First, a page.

Algerian forces kill 22 Islamic State-tied militants: military

ALGIERS (Reuters) – Algerian troops ambushed and killed at least 22 militants allied to Islamic State as they held a meeting east of the capital on Tuesday in one of country’s largest military operations in recent years, the defense ministry and a security source said.

The Worst 401(k) Advice Ever

In our society, those who step the furthest outside of conventional norms tend to get the most attention. See: Kardashian, Kim.

Which brings me to today’s topic. James Altucher has been getting lots of attention lately because of a 62-second video he posted for Business Insider. The video’s target audience seems to be millennials, folks in their 20s and 30s. Altucher is something of a minor celebrity in the financial world, with several books to his name, a hedge fund, a podcast, and more.

The video’s title is provocative: “Why investing in a 401(k) is a complete waste of money.”

A complete waste, eh? Let me put it as mildly as I can: Watching this one minute video is (almost) a complete waste of time. I stuck the “almost” modifier in there because he manages to shoehorn one or two sensible thoughts into his short rant.

Why don’t you go ahead and watch it before proceeding. Click here. I’ll wait.

Back? That was fun, right? His hair made you smile. And he sure looks sincere.

OK, let’s start with the sensible advice. Investing in yourself makes perfect sense. I’ve always done it and I’ve advised my kids to do it. Then, too, he does correctly warn that if you withdraw 401(k) money before retirement you pay a big penalty.

But wait. Didn’t he also say, “I honestly think you should take your money out of 401(k)s.”

Yes, he warns you there is a penalty if you withdraw money, and then he tells you to do exactly that! He says, “They’re doing whatever they want, they’re paying themselves salaries…” Well, um, yes, everyone who runs a business charges for their services, including mutual funds and investment advisors. And the mutual fund’s fees are always fully disclosed. But “doing whatever they want?” No, they do what you want. If you invest in a mutual fund that focuses on, say, small cap stocks, that is what you will invest in, not whatever you want. It’s an insulting and weird claim.

And then he gets loopy. “The average 401(k) probably returns, like one-half percent per year.”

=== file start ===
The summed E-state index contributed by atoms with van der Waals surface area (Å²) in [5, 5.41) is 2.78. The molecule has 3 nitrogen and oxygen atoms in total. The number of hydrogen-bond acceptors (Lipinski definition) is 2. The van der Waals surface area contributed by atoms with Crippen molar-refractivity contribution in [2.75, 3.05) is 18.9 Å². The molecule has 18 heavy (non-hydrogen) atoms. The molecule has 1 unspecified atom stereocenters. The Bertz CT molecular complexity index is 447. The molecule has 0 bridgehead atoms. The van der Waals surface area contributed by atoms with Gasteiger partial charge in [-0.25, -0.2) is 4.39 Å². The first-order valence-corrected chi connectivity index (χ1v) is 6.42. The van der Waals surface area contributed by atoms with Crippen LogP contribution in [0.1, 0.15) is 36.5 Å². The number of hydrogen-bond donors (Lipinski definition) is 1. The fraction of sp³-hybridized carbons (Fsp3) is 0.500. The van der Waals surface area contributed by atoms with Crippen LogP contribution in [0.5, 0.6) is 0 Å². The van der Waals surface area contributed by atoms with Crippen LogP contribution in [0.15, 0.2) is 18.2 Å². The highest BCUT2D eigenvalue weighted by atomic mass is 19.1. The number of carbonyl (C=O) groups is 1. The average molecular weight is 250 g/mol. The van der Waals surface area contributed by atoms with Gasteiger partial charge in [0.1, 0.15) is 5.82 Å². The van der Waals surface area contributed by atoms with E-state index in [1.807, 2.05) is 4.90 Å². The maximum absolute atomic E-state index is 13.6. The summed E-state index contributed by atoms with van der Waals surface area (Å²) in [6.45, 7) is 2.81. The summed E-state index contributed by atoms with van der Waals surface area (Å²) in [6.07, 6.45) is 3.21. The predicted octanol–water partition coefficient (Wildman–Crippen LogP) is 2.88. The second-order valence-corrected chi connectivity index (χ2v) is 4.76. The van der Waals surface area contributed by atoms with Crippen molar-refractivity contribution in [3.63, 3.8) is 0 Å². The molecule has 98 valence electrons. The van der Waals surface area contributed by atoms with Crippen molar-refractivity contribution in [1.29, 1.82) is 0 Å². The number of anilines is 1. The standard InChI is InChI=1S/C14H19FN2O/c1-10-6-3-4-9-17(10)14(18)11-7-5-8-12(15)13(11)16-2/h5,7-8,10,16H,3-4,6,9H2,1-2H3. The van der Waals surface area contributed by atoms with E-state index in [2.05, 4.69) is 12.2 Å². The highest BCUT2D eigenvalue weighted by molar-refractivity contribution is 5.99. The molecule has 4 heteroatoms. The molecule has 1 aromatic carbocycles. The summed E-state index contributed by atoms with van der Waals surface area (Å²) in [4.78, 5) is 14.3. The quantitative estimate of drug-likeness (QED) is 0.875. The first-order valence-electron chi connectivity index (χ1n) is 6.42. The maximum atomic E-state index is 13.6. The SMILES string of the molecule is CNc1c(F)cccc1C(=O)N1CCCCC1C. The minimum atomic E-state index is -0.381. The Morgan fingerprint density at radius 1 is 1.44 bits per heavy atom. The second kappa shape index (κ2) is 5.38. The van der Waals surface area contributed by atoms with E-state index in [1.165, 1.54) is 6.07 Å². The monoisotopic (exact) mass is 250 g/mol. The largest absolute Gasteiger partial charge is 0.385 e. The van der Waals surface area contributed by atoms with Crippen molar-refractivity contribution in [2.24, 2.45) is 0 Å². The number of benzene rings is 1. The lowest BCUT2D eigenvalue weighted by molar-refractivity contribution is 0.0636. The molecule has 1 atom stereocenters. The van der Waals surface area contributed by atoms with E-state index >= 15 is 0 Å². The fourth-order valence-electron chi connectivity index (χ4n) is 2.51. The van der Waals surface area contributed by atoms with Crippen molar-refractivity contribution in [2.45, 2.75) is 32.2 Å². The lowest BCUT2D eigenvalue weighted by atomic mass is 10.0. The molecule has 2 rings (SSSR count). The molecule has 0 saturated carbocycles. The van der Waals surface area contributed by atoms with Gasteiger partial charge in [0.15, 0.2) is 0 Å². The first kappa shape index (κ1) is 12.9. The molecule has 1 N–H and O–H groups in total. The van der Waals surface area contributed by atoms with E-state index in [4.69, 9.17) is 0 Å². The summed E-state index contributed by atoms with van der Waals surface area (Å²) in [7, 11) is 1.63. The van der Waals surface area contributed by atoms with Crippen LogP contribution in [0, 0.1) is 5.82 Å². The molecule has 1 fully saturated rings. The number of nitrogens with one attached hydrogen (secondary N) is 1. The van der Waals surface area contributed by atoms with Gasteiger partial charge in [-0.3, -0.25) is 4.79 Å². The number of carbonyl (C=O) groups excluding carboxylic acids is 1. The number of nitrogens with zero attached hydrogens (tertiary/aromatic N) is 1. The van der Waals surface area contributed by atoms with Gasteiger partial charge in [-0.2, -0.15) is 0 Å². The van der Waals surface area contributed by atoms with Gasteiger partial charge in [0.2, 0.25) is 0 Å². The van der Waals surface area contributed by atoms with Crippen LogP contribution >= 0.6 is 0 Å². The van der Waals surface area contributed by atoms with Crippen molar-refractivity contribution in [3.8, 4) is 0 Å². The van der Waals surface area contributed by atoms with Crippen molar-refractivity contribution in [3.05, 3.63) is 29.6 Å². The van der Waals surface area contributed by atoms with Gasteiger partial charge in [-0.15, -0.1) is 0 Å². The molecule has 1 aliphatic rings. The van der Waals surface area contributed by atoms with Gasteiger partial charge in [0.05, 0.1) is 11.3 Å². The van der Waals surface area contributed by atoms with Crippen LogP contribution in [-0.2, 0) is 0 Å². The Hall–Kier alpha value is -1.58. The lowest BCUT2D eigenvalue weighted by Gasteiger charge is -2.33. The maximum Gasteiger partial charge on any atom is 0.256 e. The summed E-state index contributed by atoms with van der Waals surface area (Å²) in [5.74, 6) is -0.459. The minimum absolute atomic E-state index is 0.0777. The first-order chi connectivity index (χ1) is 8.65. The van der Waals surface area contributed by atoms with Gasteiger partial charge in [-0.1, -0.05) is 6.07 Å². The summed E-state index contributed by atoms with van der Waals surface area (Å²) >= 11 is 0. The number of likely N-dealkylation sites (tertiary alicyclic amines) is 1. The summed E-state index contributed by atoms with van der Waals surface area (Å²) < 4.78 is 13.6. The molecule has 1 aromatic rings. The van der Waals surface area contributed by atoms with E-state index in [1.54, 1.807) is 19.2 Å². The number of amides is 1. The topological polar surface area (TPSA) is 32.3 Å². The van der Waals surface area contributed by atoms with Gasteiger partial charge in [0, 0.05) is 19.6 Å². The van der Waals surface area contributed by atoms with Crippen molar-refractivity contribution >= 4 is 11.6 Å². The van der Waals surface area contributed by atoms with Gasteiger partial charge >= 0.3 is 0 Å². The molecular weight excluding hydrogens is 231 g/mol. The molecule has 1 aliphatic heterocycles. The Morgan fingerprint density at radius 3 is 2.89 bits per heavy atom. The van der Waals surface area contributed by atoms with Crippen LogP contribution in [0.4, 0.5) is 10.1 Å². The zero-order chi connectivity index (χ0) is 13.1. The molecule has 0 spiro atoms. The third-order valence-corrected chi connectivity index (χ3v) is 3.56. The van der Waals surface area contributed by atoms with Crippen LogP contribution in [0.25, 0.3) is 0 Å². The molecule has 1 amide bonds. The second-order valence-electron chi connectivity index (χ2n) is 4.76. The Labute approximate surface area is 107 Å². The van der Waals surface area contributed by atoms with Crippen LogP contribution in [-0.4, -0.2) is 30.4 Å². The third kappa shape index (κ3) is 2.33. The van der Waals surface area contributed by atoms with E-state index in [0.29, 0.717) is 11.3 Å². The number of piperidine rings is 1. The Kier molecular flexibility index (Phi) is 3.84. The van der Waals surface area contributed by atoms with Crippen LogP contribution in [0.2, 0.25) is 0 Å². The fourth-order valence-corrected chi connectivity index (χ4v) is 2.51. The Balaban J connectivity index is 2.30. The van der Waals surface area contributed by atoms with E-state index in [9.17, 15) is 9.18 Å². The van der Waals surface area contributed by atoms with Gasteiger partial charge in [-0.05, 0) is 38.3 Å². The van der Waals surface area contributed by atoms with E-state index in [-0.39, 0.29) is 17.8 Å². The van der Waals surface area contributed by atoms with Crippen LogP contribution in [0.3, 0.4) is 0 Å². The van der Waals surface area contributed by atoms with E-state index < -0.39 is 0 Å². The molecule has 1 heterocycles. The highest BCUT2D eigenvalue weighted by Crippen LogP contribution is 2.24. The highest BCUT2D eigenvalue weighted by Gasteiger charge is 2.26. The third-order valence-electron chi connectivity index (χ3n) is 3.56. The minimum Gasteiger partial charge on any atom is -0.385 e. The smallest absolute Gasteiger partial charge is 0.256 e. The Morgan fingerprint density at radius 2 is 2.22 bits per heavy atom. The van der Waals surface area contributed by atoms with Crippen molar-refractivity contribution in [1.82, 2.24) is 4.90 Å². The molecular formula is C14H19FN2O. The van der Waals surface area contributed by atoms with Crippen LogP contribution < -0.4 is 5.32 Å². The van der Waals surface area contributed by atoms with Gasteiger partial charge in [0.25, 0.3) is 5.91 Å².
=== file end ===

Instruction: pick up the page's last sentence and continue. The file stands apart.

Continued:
What? What time frame is he using? Not recent returns, that’s for sure. Starting with 2014 and going backwards, here are the returns for the past five years of the Lipper Growth Fund Index (a reasonable benchmark for typical mutual funds and 401(k) investors): + 10.3 percent, +34.4 percent, +16.8 percent, -3.0 percent, +16.2 percent. That works out to an average annualized gain of 14.3 percent.

Of course five years, as any competent financial advisor will tell you, is not long enough to draw conclusions. So let’s look at the ten-year return of that index, a time frame that includes the devastating Great Recession of 2008-09. Even there, the annualized rate of return of that index is 6.9 percent. (Those numbers include all mutual fund expenses, but not any 401(k) administrative fees, which would likely reduce the annual returns by perhaps 1 percentage point per year. Past performance does not guarantee future results.)

So where does he get the preposterous claim of “one-half percent per year?”

He also ignores the fact that many 401(k) plans offer an employer match. That is, you get money from your company that matches some or all of whatever you put into your 401(k). It’s free money! Or to put it another way, it is a guaranteed 100 percent return on your investment. Turning that money down is crazy.

Altucher urges young folks to ignore retirement accounts and invest in themselves: “That’s how you make money in your 20s and 30s.” But James! Many have called compounding the eighth wonder of the world. And James, you know that the magic of compounding only works over many years, so the longer that young person invests, the better the end results are likely to be.

One video won’t change the world. I decided to write this rebuttal not so much as a direct attack on this particular video but because some of what Altucher said reflects views held by others as well.

Please, dear Millennials, don’t fall for this nonsense.

— This feed and its contents are the property of The Huffington Post, and use is subject to our terms. It may be used for personal consumption, but may not be distributed on a website.